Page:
Fitting In So one of the questions that I am frequently asked my prospective students, people from home, and the like is: How do you feel like you fit in at MIT? This is a question that often times arises surrounding the topic of affirmative action in college admissions; however, Ill say right now, were not going there. What I do want to focus on is how in an undergraduate population of approximately four thousand people from all walks of life that such a mixture of people works. So, how do I feel like I fit in? As far as my ethnicity goes, personally, this has always been a really big challenge for me. This would best be explained by describing to you how a typical Thanksgiving dinner at my house. If you were to dine with me and my family, you might get confused and think you were at an international buffet. Now, Im not sure how I break down percentage-wise, but Im part Senegalese, Nigerian, Scottish, Puerto Rican, Panamanian, etc. You get the idea. So its hard for me to often answer the question about how I fit in ethnically at MIT. Ive never really felt out of place, or awkward, but given my background of coming from a family where three languages could be spoken in the house at one instance in time, I think this is somewhat expected of me. I think one thing that always seems to comfort people when theyre in a new place like MIT is having people that somehow reflect or resemble them in some shape or form, and I think students find that here. There are a lot of cultural affinity groups not only for those students of the particular culture, but also students who are interested in learning more about a specific culture as well. You find people who know what platano maduros are or people who know how to bhangra. The same goes for religion. As far as the rest of me goes, I think that yes we all really fit in here at MIT. I really think the bottom line is this. MIT is a very unique amalgam of genius, wit, humor, creativity, culture, and diversity. I will admit that sometimes it takes a while to get accustomed to different dialects from across the world. One of my best friends at MIT is from Minnesota, and they have a different way than me of pronouncing words like root and bag, but then again, I sometimes find myself saying yall. The people here are all really interesting each with their own story to share about who they are, and what they enjoy doing. Similar to my experience, you might end up living in a quad your freshman year where you have roommates who come from Michigan, Florida, and Virginia who all plan on majoring in different departments, all with different sleeping schedules, and all different reasons why they chose MIT. Its really hard to typify what its like being here in a few short words or even words at all because its this strange sensation you get when youre here. When you stroll down the Infinite on your way to class with a friend and you find out something about them that is completely new that just leaves you somewhat floored and amazed to be in a class with them. MIT prides itself in being full of culture and full of diverse thoughts, and they should be. In my opinion, the people here are truly the life blood of the Institute. Without the people, this school would just be four walls and a ceiling (Im not sure if the Stata Center could be explained in such simple terms). So in short, what I wanted to describe to you was my perspective on the student climate here. With so many different communities and places to live, you are sure to find people who share things in common with you albeit tastes in food, favorite reality TV show, to something so simple as what time you like to go to sleep.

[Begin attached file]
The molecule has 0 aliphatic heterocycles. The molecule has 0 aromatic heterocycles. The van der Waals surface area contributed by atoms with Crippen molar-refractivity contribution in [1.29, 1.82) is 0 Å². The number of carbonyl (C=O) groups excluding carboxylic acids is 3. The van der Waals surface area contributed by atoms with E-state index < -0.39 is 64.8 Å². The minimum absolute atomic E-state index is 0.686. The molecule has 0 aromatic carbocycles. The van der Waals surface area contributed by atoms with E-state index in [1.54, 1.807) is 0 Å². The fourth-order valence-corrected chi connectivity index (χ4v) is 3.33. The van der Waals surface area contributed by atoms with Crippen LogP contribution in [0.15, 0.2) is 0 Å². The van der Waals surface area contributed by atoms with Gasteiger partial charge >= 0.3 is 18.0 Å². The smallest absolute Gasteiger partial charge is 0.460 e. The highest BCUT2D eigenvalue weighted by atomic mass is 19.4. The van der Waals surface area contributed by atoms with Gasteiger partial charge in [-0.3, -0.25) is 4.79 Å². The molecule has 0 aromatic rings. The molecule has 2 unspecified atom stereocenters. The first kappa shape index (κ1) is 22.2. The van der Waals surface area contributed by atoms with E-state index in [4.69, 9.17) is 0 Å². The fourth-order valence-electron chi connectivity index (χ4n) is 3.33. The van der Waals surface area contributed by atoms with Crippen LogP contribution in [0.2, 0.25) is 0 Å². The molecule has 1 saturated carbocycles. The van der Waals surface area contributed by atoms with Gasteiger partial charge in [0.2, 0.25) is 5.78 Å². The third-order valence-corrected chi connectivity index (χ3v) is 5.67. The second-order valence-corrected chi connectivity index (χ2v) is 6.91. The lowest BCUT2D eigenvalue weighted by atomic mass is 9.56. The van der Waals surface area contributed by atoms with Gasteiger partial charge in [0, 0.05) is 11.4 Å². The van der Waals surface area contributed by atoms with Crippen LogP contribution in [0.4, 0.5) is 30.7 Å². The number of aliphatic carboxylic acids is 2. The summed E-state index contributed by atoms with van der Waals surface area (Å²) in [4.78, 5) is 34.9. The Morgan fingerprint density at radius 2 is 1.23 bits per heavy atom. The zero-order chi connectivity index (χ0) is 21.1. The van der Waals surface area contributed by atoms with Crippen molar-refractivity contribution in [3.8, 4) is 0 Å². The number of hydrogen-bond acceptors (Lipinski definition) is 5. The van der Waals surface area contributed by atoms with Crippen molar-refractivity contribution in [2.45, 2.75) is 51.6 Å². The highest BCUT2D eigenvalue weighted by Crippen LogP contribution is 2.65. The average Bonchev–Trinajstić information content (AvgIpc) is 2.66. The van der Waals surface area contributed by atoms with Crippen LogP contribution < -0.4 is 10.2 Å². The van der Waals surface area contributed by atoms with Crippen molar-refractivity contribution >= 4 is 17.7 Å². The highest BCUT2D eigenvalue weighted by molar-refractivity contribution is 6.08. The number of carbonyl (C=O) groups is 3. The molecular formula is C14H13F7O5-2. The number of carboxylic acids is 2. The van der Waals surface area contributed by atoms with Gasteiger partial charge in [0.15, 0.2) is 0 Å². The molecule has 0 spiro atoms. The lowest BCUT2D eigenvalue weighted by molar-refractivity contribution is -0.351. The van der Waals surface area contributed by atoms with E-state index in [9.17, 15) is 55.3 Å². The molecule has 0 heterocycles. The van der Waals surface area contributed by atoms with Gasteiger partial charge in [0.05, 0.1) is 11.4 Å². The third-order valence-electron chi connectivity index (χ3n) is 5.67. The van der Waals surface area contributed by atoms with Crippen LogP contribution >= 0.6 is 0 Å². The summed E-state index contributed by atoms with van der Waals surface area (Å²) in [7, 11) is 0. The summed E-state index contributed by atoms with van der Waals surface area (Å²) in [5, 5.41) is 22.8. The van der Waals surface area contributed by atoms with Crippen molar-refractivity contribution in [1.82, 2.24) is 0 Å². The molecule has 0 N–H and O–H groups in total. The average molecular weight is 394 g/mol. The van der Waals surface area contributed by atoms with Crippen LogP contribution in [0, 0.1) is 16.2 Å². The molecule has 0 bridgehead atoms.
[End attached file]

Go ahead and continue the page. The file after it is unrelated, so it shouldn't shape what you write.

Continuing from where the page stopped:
Sunday, May 24, 2020

The Movie Batman Directed By Christopher Nolan, James...